Epistle from Britain Yearly Meeting Gathering held at the University of Bath, 2 – 9 August 2014
To all Friends everywhere,
We send our loving greetings from Yearly Meeting Gathering. Over 2,000 of us have come together as a community of all ages, “to see one another’s faces and open our hearts one to another”.
Our theme of ‘Commitment and Belonging’ was the culmination of a three-year process of exploring what it means to be a Quaker today. It led us to look inwards at the meaning of membership and outwards to our service in the world.
Coming into membership of the Religious Society of Friends is not simply arrival at a comfortable place, it is also a point of departure: a commitment to the Quaker community and to a life-long process of learning, together with others. What matters most in this community is the quality of our relationships.
When we are faithful to our discipline and trust in the Spirit, we may be led in unexpected ways. In his Swarthmore Lecture Ben Pink Dandelion urged us to be open to the possibility of transformation – to “seeing and feeling the world in a new way.” He reminded us that our core insights, of encounter with the divine, discernment, worship and testimony, are all inherently collective. We should rekindle a strong sense of our Quaker identity, our clarity about who we are, and we should reclaim the spiritual. Our ‘love in action’ is not an alternative to the spiritual life; we need to be both Martha and Mary.
Through the week we followed ‘Journeys’, of faith, witness, governance, and much more. In particular we have expressed our outrage at the deep hurts inflicted by economic injustice, and our passionate concern that we should uphold the most vulnerable and those supporting them. What would our world look like if we truly lived out our testimonies?
An inspiring report and film from our Trustees celebrated our centrally managed work. We have welcomed the outcome of the work on same-sex marriage begun at YMG in 2009. Our divestment from the fossil fuel industry arose from the commitment to sustainability made at Canterbury in 2011. While many share our concerns about the future of our planet, and all its inhabitants, there are things that we, as Quakers, are called to do. The Canterbury Commitment is about all our testimonies, and we can do most as a community working together. We are enjoined to pray, talk, think, share and act. Whatever you are called to do, be faithful to your calling. God has no hands but ours.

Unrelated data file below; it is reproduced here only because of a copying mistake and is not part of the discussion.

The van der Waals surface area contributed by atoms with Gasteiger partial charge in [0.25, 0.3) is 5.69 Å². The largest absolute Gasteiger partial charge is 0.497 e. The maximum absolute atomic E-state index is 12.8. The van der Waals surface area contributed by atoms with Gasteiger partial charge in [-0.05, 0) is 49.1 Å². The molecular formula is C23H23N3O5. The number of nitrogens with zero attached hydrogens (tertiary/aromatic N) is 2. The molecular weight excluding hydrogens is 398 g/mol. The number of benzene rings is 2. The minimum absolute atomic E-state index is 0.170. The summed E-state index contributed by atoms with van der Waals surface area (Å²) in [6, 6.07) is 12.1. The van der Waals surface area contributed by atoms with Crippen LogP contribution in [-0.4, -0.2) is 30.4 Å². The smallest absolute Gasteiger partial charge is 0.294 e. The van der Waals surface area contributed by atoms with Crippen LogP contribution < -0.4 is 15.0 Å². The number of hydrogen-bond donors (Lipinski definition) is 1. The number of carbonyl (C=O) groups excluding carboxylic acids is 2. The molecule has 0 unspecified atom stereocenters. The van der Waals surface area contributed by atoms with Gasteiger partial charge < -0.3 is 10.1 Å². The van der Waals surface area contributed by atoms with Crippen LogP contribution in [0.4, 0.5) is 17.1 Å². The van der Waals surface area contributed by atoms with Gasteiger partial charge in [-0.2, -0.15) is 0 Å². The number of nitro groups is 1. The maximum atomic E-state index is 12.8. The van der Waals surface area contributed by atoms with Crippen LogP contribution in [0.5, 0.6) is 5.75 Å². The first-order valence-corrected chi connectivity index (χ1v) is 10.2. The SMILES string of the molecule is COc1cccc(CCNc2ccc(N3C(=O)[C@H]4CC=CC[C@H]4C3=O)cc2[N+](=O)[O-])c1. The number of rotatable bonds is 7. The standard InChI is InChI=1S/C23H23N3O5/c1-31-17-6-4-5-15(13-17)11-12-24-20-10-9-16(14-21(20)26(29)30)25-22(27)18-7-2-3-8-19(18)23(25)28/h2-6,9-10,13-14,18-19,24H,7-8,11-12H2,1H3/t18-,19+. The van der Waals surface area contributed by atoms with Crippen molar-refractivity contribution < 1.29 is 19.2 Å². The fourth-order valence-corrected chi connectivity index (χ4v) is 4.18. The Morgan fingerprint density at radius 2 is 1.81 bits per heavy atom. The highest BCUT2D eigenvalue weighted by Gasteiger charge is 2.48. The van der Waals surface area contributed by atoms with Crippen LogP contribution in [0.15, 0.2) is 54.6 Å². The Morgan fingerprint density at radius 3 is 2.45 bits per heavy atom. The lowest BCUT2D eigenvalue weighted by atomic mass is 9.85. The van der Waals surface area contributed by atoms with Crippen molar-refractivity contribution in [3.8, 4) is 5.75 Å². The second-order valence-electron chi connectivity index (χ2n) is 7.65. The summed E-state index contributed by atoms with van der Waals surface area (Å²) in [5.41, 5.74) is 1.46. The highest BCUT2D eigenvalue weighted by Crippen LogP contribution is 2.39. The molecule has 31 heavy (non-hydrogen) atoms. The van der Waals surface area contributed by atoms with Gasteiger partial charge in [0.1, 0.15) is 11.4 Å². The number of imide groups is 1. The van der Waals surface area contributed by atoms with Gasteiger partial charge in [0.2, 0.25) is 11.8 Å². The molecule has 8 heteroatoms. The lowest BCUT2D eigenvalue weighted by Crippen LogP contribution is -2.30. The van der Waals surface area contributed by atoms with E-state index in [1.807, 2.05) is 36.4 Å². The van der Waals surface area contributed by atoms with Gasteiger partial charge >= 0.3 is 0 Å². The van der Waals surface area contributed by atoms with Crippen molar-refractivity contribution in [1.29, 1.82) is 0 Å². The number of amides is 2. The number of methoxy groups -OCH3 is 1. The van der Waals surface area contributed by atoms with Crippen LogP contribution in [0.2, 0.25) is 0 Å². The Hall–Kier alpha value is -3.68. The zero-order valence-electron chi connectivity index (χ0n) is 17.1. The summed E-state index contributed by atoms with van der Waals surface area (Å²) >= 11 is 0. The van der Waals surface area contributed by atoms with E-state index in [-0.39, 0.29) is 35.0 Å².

In an all-age, reflective commemoration of the outbreak of WW1, we reclaimed the white feather as a symbol of peace and created with our feathers a dove of peace. In our epilogue vigil the lights around the circle were extinguished in mourning, and re-lit in hope. But one hundred years after the ‘war to end all wars’ we are anguished at continuing wars, particularly in Israel/Palestine. We support the work being done on our behalf by Quaker Peace & Social Witness and the Ecumenical Accompaniment Programme in Palestine and Israel and have endorsed the public statement from Quaker Peace & Social Witness to be issued shortly.
Our community has included almost 300 children and young people. Their joyful sense of belonging here has been rooted in their exploration of the Yearly Meeting themes, through playing, sharing, working and worshipping, as part of the whole Gathering. The Young People have thought about commitment and belonging and the diversity of Quakers in the world. Junior Yearly Meeting affirms the spiritual basis of ‘being Quaker’ but for them ‘community’ may be more important than ‘membership’. We are reminded that children and young people are an equal part of our Quaker community and should be treated as such. Further thought will be given to how we support children and families in our Meetings.
In the face of our distress at the darkening of the world, we are renewed in the hope and love that is also part of our faith, and this Gathering has been an occasion of joy. We have seen on film the faces of local Friends, telling us their stories of how they live out their ministry, and Friends from around the world telling us of their beliefs. In all-age worship we have looked into our neighbours’ faces and seen love. This week has given us time and space for worship, ministry, decision, creativity, art expression and chance encounter – ‘doing different things together’. We leave to the university a Legacy Garden, created during the week as a tangible expression of our hope for future generations.
The more we listen carefully to one another the closer we come to an intimate connection with the greater whole. We are challenged to become beacons for change in the world and to have the courage to ‘hope beyond imagination’.
Signed in and on behalf of Britain Yearly Meeting,
Chris Skidmore, Clerk.